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How China, Russia, the UK and US Militaries Deal With Climate Change
An interesting short piece at e-International Relations on the degree to which the militaries of some of the world’s major powers (China, Russia, UK and the US) incorporate climate change into their planning and operations.
General Wesley Clark On the Next Military Mission: Solar Energy
Forbes magazine ran a thoughtful piece today from Wesley Clark, retired Army General and former Supreme Allied Commander Europe (SACEUR) of NATO. Clark details the military case for fully embracing solar energy, touching on the strategic benefits for the United States of moving away from centralized fossil fuel infrastructures, the cost benefits already realized, and the scale of emissions reductions that would result. In making the case for why the Department of Defense is, and should continue to be, a leader in this space, he states: (more…)
Defense Science Board Report on Climate Change and Security: List of Recommendations
In the 2012 U.S. State of the Union address, President Obama highlighted the role of the military in developing clean energy. This was a welcome mention. Building off of that, the military may also play a role in mitigating the risks of climate change. As we highlighted previously, late last year the Defense Science Board Task Force on Trends and Implications of Climate Change for National and International Security released a report outlining what the national security community could do to better prepare for and integrate the risks of climate change into operations and objectives. It’s a long, but very interesting list, which is likely to be reviewed by the U.S. Department of Defense in the coming months. Below is a summary of the recommendations, found on pages xvi – xxii. For the full report, click here.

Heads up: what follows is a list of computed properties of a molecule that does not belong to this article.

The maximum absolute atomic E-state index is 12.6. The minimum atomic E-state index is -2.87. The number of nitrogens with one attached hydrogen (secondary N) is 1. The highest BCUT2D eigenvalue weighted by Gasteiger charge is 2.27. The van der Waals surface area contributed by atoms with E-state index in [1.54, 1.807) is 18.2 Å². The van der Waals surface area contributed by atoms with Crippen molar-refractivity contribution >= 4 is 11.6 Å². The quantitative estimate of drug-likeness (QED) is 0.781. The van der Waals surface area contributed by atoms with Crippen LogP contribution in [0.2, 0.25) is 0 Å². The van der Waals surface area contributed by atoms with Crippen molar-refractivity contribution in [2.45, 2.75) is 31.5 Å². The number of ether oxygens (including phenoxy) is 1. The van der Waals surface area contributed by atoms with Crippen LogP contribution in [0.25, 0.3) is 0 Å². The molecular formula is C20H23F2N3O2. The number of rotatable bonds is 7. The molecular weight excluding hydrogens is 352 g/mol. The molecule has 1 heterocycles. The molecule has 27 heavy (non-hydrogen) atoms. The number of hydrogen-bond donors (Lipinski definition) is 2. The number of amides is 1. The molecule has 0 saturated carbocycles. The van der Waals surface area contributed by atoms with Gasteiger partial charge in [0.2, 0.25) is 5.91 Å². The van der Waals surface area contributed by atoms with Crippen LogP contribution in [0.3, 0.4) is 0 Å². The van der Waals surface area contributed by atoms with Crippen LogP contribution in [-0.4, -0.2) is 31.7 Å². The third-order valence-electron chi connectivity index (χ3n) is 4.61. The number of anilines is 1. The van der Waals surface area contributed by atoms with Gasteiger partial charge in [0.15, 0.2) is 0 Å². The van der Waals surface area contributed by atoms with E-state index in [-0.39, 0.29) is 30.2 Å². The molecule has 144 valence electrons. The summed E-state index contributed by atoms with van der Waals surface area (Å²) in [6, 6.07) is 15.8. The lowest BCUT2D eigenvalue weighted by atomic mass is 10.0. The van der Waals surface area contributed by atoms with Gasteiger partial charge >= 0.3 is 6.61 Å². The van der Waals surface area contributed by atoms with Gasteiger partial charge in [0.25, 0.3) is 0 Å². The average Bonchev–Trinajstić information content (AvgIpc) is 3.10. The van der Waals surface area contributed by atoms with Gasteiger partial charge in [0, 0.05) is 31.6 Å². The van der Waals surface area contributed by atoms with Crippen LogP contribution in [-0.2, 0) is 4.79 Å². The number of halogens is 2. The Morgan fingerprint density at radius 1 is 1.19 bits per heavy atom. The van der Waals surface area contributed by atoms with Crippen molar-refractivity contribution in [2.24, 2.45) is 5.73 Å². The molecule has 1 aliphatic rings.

Egypt’s Political Transition and the Rising Sea: An Opportunity for Reform
Last January, on the heels of a successful popular revolution in Tunisia, Egyptians decided that they wanted to govern themselves as well. This led to the eventual overthrow of the 30-year Mubarak regime. Since then, the Egyptian path to democracy has been challenged, with the country’s military elite largely filling the empty spaces of power.
But while this political transition stumbles forward uncertainly, with the forces of reaction threatening to nip progress towards democracy in the bud, another less political threat looms. The health of the Nile Delta. (more…)